#1 Comment By Fran Macadam On April 28, 2015 @ 1:47 am

The politicians want the votes of the religious during the elections. The Sheldons are buying the votes of the politicians, after the elections.

#2 Comment By Max On April 28, 2015 @ 3:04 am

Come on, Mr Buchanan – the Republicans sold their souls long ago.
So have the vast majority of Democrats – maybe Bernie Sanders and Elizabeth Warren are exceptions.
They can comfort themselves with the idea tha they are “rendering unto Caesar what is Caesar’s” – but it’s shear hypocrisy all the same.
The sad thing is that now with the Citizen’s United verdict from the Supreme Court, mega-wealthy oligarchs like Sheldon Adelson and the Koch brothers can openly buy or destroy political candidates.
The Republic may be too broken to fix.
The Founding Fathers must be rolling over in their graves.

#3 Comment By Charles Cosimano On April 28, 2015 @ 3:18 am

They triumphed long ago. The Republicans are finally realizing it.

#4 Comment By libertarian jerry On April 28, 2015 @ 4:26 am

Pat, If gambling is such a sin why do so many churches have Bingo Nights and raffles to raise money? And if coveting and theft are 2 of the 10 Commandments how come most of these Republican Politicians either directly or silently support the Graduated Income Tax and the transfer Welfare State? Didn’t Christ chase the Money Changers (bankers) from the Temple? How many of these Republican Candidates want to close down the Federal Reserve and it’s fiat paper money racket? The hypocrisy is endless.

#5 Comment By Andrew Zook On April 28, 2015 @ 6:28 am

Yes… the GOP’s supposed “values” have of late always been up for sale. That’s why the party as a whole is so repulsive. It’s not just the faux “value” grandstanding, it’s that everyone knows that most of them are really more interested in power and money(and implicitly violence as well with their support of war and weaponry) The GOP is one of the, if not thee most cynical/hypocritical confab on the planet. They piously claim to be “christian” yet if Christ actually walked among them… let’s just say He wouldn’t survive very long. Personally, I believe and try to live some of the same family/God honoring values that the GOP says they uphold as well, but over the years, the beds they jump into in their pursuit of power and money are loathsome and I want nothing to do with them. Gambling is a horrible family wrecker and for Adelson to get one minute of traction with this bunch is immoral.
And the base is no less corrupt. In fact their leaders only reflect their hunger for money and power too. So again, their grandstanding about the value of real “marriage” is easily dismissible.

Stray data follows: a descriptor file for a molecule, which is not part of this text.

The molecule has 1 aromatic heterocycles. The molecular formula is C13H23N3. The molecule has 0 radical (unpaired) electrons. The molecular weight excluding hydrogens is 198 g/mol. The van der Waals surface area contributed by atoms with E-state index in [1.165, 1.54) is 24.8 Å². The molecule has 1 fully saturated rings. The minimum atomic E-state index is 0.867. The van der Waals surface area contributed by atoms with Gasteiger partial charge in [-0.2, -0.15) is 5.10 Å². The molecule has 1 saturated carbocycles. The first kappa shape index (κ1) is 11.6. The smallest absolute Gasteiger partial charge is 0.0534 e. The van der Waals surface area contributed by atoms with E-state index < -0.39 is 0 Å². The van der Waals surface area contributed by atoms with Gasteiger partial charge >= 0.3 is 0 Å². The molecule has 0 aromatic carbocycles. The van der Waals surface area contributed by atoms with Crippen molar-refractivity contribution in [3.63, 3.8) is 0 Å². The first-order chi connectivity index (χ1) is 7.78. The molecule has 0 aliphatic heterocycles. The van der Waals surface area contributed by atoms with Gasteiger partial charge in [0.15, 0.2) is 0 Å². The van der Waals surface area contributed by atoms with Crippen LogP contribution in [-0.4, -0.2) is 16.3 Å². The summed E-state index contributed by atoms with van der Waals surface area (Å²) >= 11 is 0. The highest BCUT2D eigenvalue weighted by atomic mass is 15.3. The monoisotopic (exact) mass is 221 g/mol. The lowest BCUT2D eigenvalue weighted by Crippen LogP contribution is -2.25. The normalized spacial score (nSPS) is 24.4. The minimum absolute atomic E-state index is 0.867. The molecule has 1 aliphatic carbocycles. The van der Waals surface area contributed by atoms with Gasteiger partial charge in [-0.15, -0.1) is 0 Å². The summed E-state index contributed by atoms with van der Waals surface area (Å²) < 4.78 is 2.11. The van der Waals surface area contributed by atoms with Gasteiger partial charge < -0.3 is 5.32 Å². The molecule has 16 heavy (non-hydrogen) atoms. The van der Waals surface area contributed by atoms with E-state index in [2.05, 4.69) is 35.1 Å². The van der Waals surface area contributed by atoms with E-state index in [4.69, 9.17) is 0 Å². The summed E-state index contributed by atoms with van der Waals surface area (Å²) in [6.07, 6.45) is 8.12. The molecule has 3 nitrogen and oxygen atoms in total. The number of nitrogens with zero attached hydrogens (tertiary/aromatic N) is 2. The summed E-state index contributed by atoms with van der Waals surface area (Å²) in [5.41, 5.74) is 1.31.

And yes, Israel is that important. And yes, someday they will get money from sins even lower on the measuring rod than gambling. That wouldn’t surprise me in the least. Study modern evangelical faith… it’s neo-gnostic, faith-only-ism is a perfect foundation for only caring about the end and not the means to get there.

Now I wish someone, any oppositional candidate from any party or the media would hammer these guys with the immoral incongruity of this Adelson link… maybe it would wake some people up.

#6 Comment By Matt On April 28, 2015 @ 7:32 am

Back in 2008, there was a huge uproar when it was discovered that one of the owners of Manhunt, a gay hookup site, was supporting John McCain financially.

The outrage was entirely on the side of gay activists.

Never forget that the GOP is the party of business interests. They’ll use social issues to advance their agenda if it’s useful to them, but social policy is not now and never has been the core of the Republican brand.

#7 Comment By chris c. On April 28, 2015 @ 7:39 am

To address one of Pat’s concluding questions, the GOP will do their best, as they have been for some time, to put social issues on the “back burner”; addressing them only in so far as needed to keep the often gullible social issues voters, voting and forking over their money. In doing so, expect the media the constantly address the issues of abortion and gay marriage repeatedly so as to drive a wedge down the middle of the party, with the result that if and when the GOP tanks in the election, a ready scapegoat; those very same social issues voters, will be handily available.
In truth it appears that Adelson, Singer and Co., are the future of the GOP. Paul Singer most especially, but Adelson as well, are promoters of gay “marriage”, and at best indifferent on abortion, but staunchly pro-Netanyahu and pro-Likud; opposed to virtually any 2 state solution of the Israeli-Palestinian conflict. They have the money and the influence within the GOP so it’s not hard to see how this will end up.
It’s probably time that serious consideration be given to the formation of a third party or parties, which while in the short term have little prospect for success, will give voters the option of actually voting their convictions on election day instead of running away from them along with the rest of the GOP and the Dems.

#8 Comment By Chris in Appalachia On April 28, 2015 @ 9:58 am

You want to know how to emasculate the subversive Adelson’s power? Tune out the commercials, ads, surveys, and robo-calls his money is buying next year. Mute those commercials. Refuse to take those surveys. Learn about the candidates by actually researching them through credible sources of information, instead of falling for the emotional attraction of an attack ad. Then Adelson’s treasonous efforts to subvert the USA for the benefit of another nation may be in vain.